Associated Topics || Dr. Math Home || Search Dr. Math

### Finding GCD of Complex Numbers with Euclidean Algorithm

```Date: 10/11/2004 at 10:47:23
From: Viky
Subject: Euclidean algorithm

Hello Dr. Math,

I would like to calculate gcd(135-14i, 155+34i) via the Euclidean
algorithm, but I don't know how to do that with complex numbers.

Kind regards,

Viky

```

```
Date: 10/12/2004 at 04:02:07
From: Doctor Jacques
Subject: Re: Euclidean algorithm

Hi Viky,

The complex numbers of the form x + yi, where x and y are integers,
are called Gaussian integers.

You can compute the GCD of Gaussian integers in almost the same way as
for ordinary integers.  The only difference is how to define the
(Gaussian) integer quotient.

With ordinary integers, when we divide a by b, giving a = bq + r, we
compute a/b and take q as the largest integer less than or equal to
a/b (i.e., we "truncate" the rational quotient).

For Gaussian integers, you would divide a/b as complex numbers, giving
x + yi (where x and y are not necesarily integers).  You will then
take q as the Gaussian integer closest to x + yi, i.e., you round x
and y to the nearest integer.  After q has been defined in this way,
you define the remainder r as a - q*b, and repeat the process until
you obtain a remainder of 0, which will happen when a quotient a/b has
integer coefficients.

You should take as first number the one with the largest norm (the
norm of x + yi is x^2 + y^2, the square of the absolute value--this is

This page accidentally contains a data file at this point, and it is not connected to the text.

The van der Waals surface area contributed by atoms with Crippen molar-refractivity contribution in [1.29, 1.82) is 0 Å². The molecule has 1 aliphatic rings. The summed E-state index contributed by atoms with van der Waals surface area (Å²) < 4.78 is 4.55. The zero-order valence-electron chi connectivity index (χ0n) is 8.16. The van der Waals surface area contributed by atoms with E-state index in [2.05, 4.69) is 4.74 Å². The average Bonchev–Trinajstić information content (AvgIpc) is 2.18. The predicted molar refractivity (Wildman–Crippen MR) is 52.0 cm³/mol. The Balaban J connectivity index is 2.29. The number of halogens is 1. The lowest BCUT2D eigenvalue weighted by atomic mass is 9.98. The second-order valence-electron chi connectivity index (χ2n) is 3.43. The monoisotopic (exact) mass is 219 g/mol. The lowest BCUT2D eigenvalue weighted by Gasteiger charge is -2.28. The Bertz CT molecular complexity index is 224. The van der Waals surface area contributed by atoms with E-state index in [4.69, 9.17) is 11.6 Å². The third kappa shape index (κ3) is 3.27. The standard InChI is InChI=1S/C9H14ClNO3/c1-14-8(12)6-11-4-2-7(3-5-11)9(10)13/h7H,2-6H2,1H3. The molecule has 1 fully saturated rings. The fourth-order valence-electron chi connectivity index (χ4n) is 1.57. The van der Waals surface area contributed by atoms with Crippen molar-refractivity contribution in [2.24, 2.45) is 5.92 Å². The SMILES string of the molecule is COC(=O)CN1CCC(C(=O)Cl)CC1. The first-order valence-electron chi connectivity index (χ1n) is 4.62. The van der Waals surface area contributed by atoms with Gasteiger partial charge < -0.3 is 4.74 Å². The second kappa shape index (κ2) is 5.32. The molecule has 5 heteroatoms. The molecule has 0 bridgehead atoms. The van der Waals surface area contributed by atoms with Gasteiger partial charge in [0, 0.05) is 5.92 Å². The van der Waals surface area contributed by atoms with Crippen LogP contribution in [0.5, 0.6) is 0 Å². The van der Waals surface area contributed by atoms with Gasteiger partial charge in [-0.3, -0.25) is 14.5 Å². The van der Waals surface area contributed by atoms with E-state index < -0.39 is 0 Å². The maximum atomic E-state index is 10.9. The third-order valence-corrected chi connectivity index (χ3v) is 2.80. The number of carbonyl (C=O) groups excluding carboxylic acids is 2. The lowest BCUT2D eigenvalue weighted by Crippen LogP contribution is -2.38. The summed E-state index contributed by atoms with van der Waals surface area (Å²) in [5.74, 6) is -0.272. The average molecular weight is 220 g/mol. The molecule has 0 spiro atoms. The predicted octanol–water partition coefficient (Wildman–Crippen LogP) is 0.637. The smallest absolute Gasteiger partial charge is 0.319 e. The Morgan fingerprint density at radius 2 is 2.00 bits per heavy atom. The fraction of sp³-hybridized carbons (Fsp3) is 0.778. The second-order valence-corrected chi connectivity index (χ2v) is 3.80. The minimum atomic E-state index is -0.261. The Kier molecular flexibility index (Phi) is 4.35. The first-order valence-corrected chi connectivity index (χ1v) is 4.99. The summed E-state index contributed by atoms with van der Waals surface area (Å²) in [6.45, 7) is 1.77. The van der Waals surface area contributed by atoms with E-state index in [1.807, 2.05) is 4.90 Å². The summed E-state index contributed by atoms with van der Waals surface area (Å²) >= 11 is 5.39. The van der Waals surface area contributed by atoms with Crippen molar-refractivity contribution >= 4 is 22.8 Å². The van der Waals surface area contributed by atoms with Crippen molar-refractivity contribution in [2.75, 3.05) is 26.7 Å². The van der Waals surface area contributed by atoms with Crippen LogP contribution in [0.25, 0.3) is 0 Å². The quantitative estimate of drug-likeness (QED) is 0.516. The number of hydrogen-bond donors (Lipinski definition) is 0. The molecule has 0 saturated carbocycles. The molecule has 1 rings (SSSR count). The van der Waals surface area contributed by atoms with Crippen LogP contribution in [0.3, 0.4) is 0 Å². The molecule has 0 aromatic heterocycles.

an integer if x and y are integers.  In this case, we have:

N(135 - 14i) = 135^2 + 14^2 = 18421
N(155 + 34i) = 155^2 + 34^2 = 25181

and we start with a[1] = 155 + 34i, a[2] = 135 - 14i.  (Note that
there is no harm in starting in the opposite order, the first quotient

We compute the quotient a[1]/a[2]:

a[1]/a[2] = (135 - 34i)/(144 + 14i) = 1.11 + 0.37i (approximately)

We round the real and imaginary parts to the nearest integers, giving
the Gaussian integer quotient q[1] = 1.

The remainder is:

a[3] = a[1] - q[1]*a[2] = 20 + 48i

We repeat the process, by computing a[2]/a[3] = 0.75 - 2.5i.  We round
to the nearest integer--note that, for the imaginary part, we can
round to either 2 or 3--the final result will be the same (up to a
unit--see remark below).  Let us take:

q[2] = 1 - 2i

and the remainder is:

a[4] = a[2] - q[2]*a[3] = 19 - 22i

If you repeat the process, you should find a gcd equal to -5 - 12i
(if I didn't make any mistakes).

Note, however, that there is some ambiguity in the definition of a GCD
for Gaussian integers.  For normal integers, if d = gcd(a,b), then -d
would be an acceptable gcd as well--both d and -d have the same sets
of multiples and divisors.  We can choose to take the positive GCD as
the "standard one", but this is only a convention.  The reason is
that, in Z, 1 and -1 are "units", i.e., elements that have a
multiplicative inverse, and these are the only such elements.

In Z[i], the Gaussian integers, there are actually 4 units: 1, -1, i,
and -i.  This means that there are 4 equivalent (the correct term is
"associate") GCD's for any pair of non-zero numbers: you can multiply
the GCD by 1, -1, i, or -i.  In this case, the concept of "positive"
is meaningless, and there is no way to define a "standard" GCD.  In
the example, the four possible GCD's are:

-5 - 12i, 5 + 12i, 12 - 5i, -12 + 5i

more, or if you have any other questions.

- Doctor Jacques, The Math Forum
http://mathforum.org/dr.math/

```

```
Date: 10/14/2004 at 10:23:02
From: Viky
Subject: Thank you (Euclidean algorithm)

Thank you so much, Doctor Jacques!  Everything was clear, I understood
it all!

Greetings,

Viky
```
Associated Topics:
College Imaginary/Complex Numbers
College Number Theory

Search the Dr. Math Library:

 Find items containing (put spaces between keywords):   Click only once for faster results: [ Choose "whole words" when searching for a word like age.] all keywords, in any order at least one, that exact phrase parts of words whole words

Submit your own question to Dr. Math
Math Forum Home || Math Library || Quick Reference || Math Forum Search